CMO Surprise: The Results of Advertising are Less Measurable Today Than Ever
By Amir Haque, Managing Partner, DonatWald+Haque
Yes, you read that right.
Sure, we can track click-throughs and page views with precision, even clock the time someone stares at size 8 UGGs on a webpage.
While individual mediums have become more measurable, the complexity of the relationships among ad channels – even within the same channel – is such that the data can be meaningless without the context of the whole.
TV influences search, search influences retargeting, retargeting influences display… everything influences everything else. And trackability varies depending on the channel.
The good news: We can see the big picture, thanks to advanced media mix modeling. This emerging specialty gives you the high-level story – what’s making people look, visit or buy, and where can we spend our dollars to make people look, visit and buy more.
But it requires sophisticated attribution models. An entire industry of advanced analytics companies has emerged to figure this out. VisualIQ is one of my favorites, examining cookie level data to understand the true CPA of individual channels. To illustrate the complexity: Just one year of complete data for one client filled 40 Terabytes – more than most modern databases can handle off the shelf. The findings are precise and valuable, but expensive for smaller companies.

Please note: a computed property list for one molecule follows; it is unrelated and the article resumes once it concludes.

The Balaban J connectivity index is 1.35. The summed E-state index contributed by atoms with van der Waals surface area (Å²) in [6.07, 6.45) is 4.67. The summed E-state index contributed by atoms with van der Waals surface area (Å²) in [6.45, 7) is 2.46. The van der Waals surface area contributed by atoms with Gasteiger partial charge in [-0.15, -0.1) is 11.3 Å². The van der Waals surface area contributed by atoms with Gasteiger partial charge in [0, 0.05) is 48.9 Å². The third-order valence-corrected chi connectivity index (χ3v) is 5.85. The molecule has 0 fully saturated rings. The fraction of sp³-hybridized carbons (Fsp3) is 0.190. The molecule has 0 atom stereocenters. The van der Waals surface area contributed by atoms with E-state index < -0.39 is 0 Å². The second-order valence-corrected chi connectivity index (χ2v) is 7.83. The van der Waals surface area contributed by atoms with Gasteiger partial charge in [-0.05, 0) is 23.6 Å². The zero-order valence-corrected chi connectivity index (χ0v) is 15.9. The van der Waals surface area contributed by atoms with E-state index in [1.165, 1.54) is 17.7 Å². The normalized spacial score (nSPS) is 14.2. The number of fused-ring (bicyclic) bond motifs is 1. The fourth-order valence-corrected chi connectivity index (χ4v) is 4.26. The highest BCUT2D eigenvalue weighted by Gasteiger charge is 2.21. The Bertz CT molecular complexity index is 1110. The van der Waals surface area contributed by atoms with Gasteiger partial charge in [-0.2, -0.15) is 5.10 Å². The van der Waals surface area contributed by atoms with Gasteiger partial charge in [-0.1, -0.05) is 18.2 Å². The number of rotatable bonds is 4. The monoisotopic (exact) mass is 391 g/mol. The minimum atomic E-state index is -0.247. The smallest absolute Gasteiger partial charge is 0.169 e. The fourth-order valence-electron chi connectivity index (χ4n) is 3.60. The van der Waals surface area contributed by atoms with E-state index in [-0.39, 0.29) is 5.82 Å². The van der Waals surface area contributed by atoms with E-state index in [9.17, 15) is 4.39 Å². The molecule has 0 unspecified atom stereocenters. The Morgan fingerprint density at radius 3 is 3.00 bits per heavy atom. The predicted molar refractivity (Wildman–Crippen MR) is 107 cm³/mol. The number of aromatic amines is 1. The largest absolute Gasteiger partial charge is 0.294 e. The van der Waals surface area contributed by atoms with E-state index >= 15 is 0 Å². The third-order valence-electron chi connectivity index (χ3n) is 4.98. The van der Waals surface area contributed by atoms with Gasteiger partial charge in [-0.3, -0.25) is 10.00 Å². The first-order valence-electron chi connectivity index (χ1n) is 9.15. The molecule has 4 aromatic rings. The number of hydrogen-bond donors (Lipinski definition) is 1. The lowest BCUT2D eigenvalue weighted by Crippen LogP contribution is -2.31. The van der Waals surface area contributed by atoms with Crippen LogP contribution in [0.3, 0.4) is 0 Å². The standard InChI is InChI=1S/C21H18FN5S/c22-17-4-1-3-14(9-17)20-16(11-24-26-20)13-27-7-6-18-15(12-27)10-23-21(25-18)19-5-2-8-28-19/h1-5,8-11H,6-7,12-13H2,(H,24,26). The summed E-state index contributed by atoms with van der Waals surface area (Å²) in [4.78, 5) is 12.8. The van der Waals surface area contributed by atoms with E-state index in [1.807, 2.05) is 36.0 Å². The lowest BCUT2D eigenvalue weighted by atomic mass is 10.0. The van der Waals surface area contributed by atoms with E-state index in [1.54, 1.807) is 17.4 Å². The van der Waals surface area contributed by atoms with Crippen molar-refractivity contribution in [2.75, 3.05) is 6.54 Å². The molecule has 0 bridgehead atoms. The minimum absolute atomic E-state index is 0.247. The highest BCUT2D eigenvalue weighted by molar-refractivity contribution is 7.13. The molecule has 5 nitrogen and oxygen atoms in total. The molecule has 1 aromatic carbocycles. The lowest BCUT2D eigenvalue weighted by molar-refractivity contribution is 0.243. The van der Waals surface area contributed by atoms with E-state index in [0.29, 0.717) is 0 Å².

For companies that don’t have an army of statisticians at their disposal, here’s a simpler way to get started. Start with a measurement model built on common-sense business assumptions, apply new information daily, hone it over time.
Here are some pointers:
1. Build a dark model. If no advertising were running today, how many calls, website visits, or in-person visits would the company receive? From what geographic areas? How many would result in sales? Your model will be rough at first but you need a working baseline.
2. Move beyond silos. Your data will naturally lead you to give credit to the last medium the consumer touched. Start with the obvious channel relationships and model those first. The obvious big ones: TV and branded search, TV and display, display and branded search.
3. Design smart tests. Whenever you change or add something to the marketing mix, design tests that help further hone and understand the relationships between channels. Keep the tests simple, and make sure they are readable.
4. Develop your live model. With all these inputs, you’ll start to have a sense of what channels are influencing others and in what directions. Define those in your model.
5. Pressure test and refine. Now that you have a working live model – break it. Disprove it and refine it by running tests that challenge the assumed relationships. Your model is never done because it’s always changing.
Here’s a secret: Let go of perfection to get closer to it. There’s value in starting with what you have – even imprecise, fuzzy measurements – and perfecting as you go.
The end result: For all channels – yes, even offline – you’ll know with about 90 percent certainty where to spend to bring in the results. The other 10 percent is what keeps this business fun.
Amir Haque is managing partner at DonatWald+Haque, a full service advertising agency. He is internationally recognized as a leader in ROI Positive Brand advertising and analytics, generating results for eHarmony, Hotwire, 21st Century, LegalZoom, and many others.